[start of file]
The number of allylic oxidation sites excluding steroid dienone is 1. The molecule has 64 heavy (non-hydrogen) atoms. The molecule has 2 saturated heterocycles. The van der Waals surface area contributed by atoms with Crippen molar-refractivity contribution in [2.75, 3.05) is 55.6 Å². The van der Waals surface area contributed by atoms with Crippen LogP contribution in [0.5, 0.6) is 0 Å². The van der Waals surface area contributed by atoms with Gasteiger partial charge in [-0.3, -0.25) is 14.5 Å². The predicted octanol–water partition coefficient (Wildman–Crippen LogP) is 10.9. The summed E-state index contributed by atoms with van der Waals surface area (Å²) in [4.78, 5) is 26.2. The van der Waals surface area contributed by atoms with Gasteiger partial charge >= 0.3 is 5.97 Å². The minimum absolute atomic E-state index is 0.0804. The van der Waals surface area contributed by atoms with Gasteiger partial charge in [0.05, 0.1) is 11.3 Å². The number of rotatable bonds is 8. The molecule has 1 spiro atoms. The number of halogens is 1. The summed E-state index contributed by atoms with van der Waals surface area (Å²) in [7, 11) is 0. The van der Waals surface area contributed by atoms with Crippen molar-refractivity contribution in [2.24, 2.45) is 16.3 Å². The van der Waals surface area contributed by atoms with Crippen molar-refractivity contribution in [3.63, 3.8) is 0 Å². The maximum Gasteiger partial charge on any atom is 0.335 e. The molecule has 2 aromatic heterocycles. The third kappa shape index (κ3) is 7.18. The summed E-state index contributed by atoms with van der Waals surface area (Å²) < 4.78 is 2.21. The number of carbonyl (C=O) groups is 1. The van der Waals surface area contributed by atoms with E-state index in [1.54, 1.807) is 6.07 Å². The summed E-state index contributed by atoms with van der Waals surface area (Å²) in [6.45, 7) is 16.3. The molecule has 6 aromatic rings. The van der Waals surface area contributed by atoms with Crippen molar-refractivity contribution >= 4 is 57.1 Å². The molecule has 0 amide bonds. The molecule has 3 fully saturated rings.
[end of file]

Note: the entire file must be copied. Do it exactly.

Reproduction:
The number of allylic oxidation sites excluding steroid dienone is 1. The molecule has 64 heavy (non-hydrogen) atoms. The molecule has 2 saturated heterocycles. The van der Waals surface area contributed by atoms with Crippen molar-refractivity contribution in [2.75, 3.05) is 55.6 Å². The van der Waals surface area contributed by atoms with Crippen LogP contribution in [0.5, 0.6) is 0 Å². The van der Waals surface area contributed by atoms with Gasteiger partial charge in [-0.3, -0.25) is 14.5 Å². The predicted octanol–water partition coefficient (Wildman–Crippen LogP) is 10.9. The summed E-state index contributed by atoms with van der Waals surface area (Å²) in [4.78, 5) is 26.2. The van der Waals surface area contributed by atoms with Gasteiger partial charge >= 0.3 is 5.97 Å². The minimum absolute atomic E-state index is 0.0804. The van der Waals surface area contributed by atoms with Gasteiger partial charge in [0.05, 0.1) is 11.3 Å². The number of rotatable bonds is 8. The molecule has 1 spiro atoms. The number of halogens is 1. The summed E-state index contributed by atoms with van der Waals surface area (Å²) in [7, 11) is 0. The van der Waals surface area contributed by atoms with Crippen molar-refractivity contribution in [2.24, 2.45) is 16.3 Å². The van der Waals surface area contributed by atoms with Crippen molar-refractivity contribution in [3.63, 3.8) is 0 Å². The maximum Gasteiger partial charge on any atom is 0.335 e. The molecule has 2 aromatic heterocycles. The third kappa shape index (κ3) is 7.18. The summed E-state index contributed by atoms with van der Waals surface area (Å²) < 4.78 is 2.21. The number of carbonyl (C=O) groups is 1. The van der Waals surface area contributed by atoms with E-state index in [1.54, 1.807) is 6.07 Å². The summed E-state index contributed by atoms with van der Waals surface area (Å²) in [6.45, 7) is 16.3. The molecule has 6 aromatic rings. The van der Waals surface area contributed by atoms with Crippen molar-refractivity contribution >= 4 is 57.1 Å². The molecule has 0 amide bonds. The molecule has 3 fully saturated rings.